I definitely want a new gun. My current 270 has a lot of sentimental value and I don't want to change stocks or modify it in any way. I would like to have a dedicated big game mountain rifle. Similar to having a dedicated wing shooting shotgun and one intended for turkeys.

Shot distance---I don't want to feel limited.

Recoil sensitivity--I shoot a 12 gauge 870 SuperMag with 3.5 inch shells. The gun is miserable to shoot, but I don't target practice with it. When I pull the trigger, a turkey is dropping. Additionally, I don't notice the kick when shooting at a turkey.

How many "Big Game" hunts? I honestly don't know. I would like to start taking yearly trips out west.

I have read that 3.5 inch turkey load is 71 ft lbs of recoil and 300 WM is 30.5 ft lbs.

If this is true, I am leaning towards a 300 WM.


Thoughts?

Here's the deal...the cartridge case holds a bullet and powder. Some people like to think the belt or non-belt have mystical powers. Or this case is more efficient..blah blah blah. Don't get lost in this fantasy land.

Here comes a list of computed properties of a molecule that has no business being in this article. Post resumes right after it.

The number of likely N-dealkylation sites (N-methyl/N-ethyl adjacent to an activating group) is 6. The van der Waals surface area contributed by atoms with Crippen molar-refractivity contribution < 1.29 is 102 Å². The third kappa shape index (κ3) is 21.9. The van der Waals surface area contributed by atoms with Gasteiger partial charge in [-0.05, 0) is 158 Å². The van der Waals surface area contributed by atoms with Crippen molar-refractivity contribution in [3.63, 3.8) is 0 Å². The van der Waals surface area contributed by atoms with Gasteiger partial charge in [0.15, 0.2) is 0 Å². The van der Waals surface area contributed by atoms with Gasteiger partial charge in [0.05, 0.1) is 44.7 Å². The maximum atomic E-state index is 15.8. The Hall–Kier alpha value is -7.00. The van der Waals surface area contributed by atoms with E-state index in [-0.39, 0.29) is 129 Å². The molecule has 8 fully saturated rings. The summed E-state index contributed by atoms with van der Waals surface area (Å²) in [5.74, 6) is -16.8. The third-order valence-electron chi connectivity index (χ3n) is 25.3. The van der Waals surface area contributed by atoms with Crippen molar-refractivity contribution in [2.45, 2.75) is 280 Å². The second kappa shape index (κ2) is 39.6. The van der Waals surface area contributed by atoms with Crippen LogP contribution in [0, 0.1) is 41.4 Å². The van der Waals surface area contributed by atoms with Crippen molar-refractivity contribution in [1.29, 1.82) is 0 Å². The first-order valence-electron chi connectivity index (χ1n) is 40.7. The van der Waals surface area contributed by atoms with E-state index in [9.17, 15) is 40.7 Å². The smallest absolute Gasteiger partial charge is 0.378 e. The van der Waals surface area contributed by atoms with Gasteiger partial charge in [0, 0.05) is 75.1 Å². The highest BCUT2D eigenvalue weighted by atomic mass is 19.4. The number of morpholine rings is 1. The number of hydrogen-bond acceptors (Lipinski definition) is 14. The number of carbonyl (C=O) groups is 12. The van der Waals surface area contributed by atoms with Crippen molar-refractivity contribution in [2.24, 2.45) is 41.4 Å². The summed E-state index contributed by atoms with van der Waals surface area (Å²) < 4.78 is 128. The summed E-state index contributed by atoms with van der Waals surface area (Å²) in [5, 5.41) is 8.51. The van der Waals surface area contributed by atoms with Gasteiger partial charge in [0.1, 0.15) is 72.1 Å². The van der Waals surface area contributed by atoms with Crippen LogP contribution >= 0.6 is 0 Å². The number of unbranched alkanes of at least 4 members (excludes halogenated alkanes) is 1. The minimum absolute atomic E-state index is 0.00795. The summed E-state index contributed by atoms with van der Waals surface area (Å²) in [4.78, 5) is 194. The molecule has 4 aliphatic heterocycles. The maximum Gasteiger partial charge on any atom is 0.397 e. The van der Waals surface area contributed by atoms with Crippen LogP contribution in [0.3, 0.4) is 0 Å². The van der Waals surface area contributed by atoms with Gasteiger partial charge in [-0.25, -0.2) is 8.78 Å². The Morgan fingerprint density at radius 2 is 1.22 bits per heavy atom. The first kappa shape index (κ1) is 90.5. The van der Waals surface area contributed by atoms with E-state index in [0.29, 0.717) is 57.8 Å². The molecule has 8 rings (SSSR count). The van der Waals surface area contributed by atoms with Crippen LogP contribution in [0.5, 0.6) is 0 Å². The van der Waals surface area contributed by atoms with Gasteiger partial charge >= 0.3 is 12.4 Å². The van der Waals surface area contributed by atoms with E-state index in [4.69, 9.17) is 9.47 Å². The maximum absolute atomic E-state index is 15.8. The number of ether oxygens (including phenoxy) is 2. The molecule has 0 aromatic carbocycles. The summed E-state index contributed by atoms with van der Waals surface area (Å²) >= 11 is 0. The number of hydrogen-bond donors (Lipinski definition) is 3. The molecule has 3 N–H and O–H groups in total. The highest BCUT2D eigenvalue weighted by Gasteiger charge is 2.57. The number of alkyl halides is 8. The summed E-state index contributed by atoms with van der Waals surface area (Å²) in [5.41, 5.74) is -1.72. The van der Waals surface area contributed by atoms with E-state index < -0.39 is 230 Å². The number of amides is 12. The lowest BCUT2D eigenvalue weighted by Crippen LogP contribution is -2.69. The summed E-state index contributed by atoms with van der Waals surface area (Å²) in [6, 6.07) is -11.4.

Compare the ballistics on a 300 wm/rum/nosler/wsm/prc/weatherby/etc. Only at extensive distances will there be a minor difference.
What will make a bigger difference is the quality of the gun and shooter.
You'll have all the gun needed to hunt big game with a 300 wm. Ammo is more easily found than most of the others and you'll never question "is this enough gun?"
FWIW...I would pay attention to the twist rate of the barrel. 1:10 is the minimum..1:9 would be ideal.
 

Aoudad shooter1975

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Ovalo, Texas

Great looking hammer put more shekels toward top tier glass.


May be a bit over budget but has a good bit of bells , whistles, and modern looks to it…the 340 is a true one gun does “it all” or about 85% of your hunting needs—makes a 300 win mag look like a piker on power..and once you learn how to dance with it—you will never go back. I use a 338 Norma a good bit—I love the power, the bullet weight, knockdown, windbucking ability…33 are where it’s at for killing stuff—big and small.